Body image

Changing the way young people see themselves.

With concerns around body image being so prevalent, what will it take to improve young people’s chances of growing up with positive mental and physical health? From Instagram TV to gaming apps, the answer, as our researchers are finding, lies in creating meaningful connections.

“Low body confidence impacts health, relationships and education aspirations and achievements, as well as children’s willingness to speak up and challenge some of the social systems that oppress them,” says Professor Phillippa Diedrichs, Professor in Psychology at UWE Bristol’s Centre for Appearance Research (CAR).

Since 2014, the CAR team has been working with Unilever’s personal care brand Dove on the Dove Self-Esteem Project global education programmes, addressing the psychological, social, cultural and resource-based challenges to improving self-esteem and body image among young people.

A group of children looking happy

Evidence-based interventions

The resulting interventions involve working with young people, parents, educators and technology experts, as well as global youth organisations like UNICEF, and the World Association of Girl Guides and Girl Scouts.

It’s an approach that has reached 60 million young people worldwide in 142 countries to date. By creating tools that educators, community providers, parents, and young people themselves can use, the Dove Self-Esteem Project is one that empowers, while easing the strain and over-reliance on healthcare professionals. In low to middle income countries like India and Indonesia where there are few psychologists and mental health professionals relative to demand, this is vital.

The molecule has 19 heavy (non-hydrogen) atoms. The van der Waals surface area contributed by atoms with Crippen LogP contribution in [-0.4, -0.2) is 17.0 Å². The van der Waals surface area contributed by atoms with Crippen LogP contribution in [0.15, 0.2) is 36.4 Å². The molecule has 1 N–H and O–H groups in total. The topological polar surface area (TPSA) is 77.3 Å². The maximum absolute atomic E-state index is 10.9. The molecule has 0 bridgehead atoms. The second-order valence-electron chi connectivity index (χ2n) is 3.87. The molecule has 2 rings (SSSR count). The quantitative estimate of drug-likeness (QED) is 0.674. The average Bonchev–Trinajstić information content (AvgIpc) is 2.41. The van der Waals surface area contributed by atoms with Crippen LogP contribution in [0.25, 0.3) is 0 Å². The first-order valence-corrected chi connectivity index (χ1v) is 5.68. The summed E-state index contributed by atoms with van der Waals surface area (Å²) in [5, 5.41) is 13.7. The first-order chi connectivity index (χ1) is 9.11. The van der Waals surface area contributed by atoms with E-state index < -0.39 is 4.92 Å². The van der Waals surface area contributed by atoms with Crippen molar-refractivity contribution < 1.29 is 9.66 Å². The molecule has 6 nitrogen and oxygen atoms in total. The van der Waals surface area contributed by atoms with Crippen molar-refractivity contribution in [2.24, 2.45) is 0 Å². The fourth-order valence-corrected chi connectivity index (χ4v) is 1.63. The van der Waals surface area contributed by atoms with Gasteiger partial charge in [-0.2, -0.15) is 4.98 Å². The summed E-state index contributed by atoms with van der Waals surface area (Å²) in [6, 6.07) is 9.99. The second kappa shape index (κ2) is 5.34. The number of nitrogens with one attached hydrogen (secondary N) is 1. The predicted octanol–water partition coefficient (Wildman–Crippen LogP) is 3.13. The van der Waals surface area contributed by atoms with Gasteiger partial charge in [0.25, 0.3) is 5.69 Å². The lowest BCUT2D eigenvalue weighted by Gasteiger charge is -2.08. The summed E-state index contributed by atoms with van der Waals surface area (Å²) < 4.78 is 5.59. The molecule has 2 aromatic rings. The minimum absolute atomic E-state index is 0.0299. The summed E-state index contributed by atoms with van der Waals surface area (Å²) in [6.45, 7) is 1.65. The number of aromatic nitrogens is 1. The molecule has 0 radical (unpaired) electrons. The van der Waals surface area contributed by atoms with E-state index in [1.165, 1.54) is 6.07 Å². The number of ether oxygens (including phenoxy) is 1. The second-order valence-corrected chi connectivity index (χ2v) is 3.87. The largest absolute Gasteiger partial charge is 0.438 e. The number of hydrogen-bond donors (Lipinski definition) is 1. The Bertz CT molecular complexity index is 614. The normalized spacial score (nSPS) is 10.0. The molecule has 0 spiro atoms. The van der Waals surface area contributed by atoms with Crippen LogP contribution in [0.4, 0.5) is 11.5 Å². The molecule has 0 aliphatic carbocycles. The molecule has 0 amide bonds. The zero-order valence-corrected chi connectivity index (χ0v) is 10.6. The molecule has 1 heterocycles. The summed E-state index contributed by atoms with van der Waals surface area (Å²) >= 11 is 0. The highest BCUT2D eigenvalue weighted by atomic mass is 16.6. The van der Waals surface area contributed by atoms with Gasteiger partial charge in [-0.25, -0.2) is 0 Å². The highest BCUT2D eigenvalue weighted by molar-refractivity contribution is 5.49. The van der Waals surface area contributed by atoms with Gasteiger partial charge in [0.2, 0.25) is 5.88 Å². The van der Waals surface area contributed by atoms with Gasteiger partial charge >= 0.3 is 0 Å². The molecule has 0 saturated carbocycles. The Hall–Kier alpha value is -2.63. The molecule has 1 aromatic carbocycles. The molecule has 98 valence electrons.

‘Confident Me’ is a free school workshop series through which teachers encourage teenagers to build their self-confidence in the face of unrealistic images promoted in the media. More than 18 million young people in 45 countries across six continents have taken part. Thanks to UWE Bristol’s research demonstrating their positive impacts, the workshops have been integrated into national school curriculums in France, Chile and Argentina.

‘Free Being Me’ is another interactive programme co-created by Dove, CAR, non-formal education experts, and other researchers, delivered to more than 3,500,000 children aged seven to 14 across 120 countries and six continents via the World Association for Girl Guides and Scouts. As feedback shows, it encourages girls to talk openly, value their bodies and resist social pressures.

Dr Phillippa Diedrichs head shot.

"One of the best things about working in partnership with Dove and other stakeholders is that we pool our expertise. We bring the scientific evidence and they lend their insights into culture, technology and innovative ways of reaching people that we wouldn’t have easy access to."

Professor Phillippa Diedrichs, Professor in Psychology

Professor Phillippa Diedrichs Professor in Psychology


Recognising the impact of emerging technologies and social media, new interventions are being created to help young people develop skills to improve their body confidence. This includes working with Cartoon Network on cartoons and a personalised e-book, developers at PlayMob to create a pop-up digital ‘playable’ game, and designing chatbots used in messenger apps. Phillippa was also instrumental in developing ‘Girls Room’, a US-based mini TV series on Instagram, created by Dove and Emmy award-winning Lena Waithe. The series tackles adolescent body image issues, and won Tribeca X Film and Shorty awards.

Contribution to the UN 2030 sustainable development goals

UWE Bristol is proud to align our research to the UN sustainable development goals. The above research aligns with the following goals:

  • Sustainable development goal 3: Good health and wellbeing

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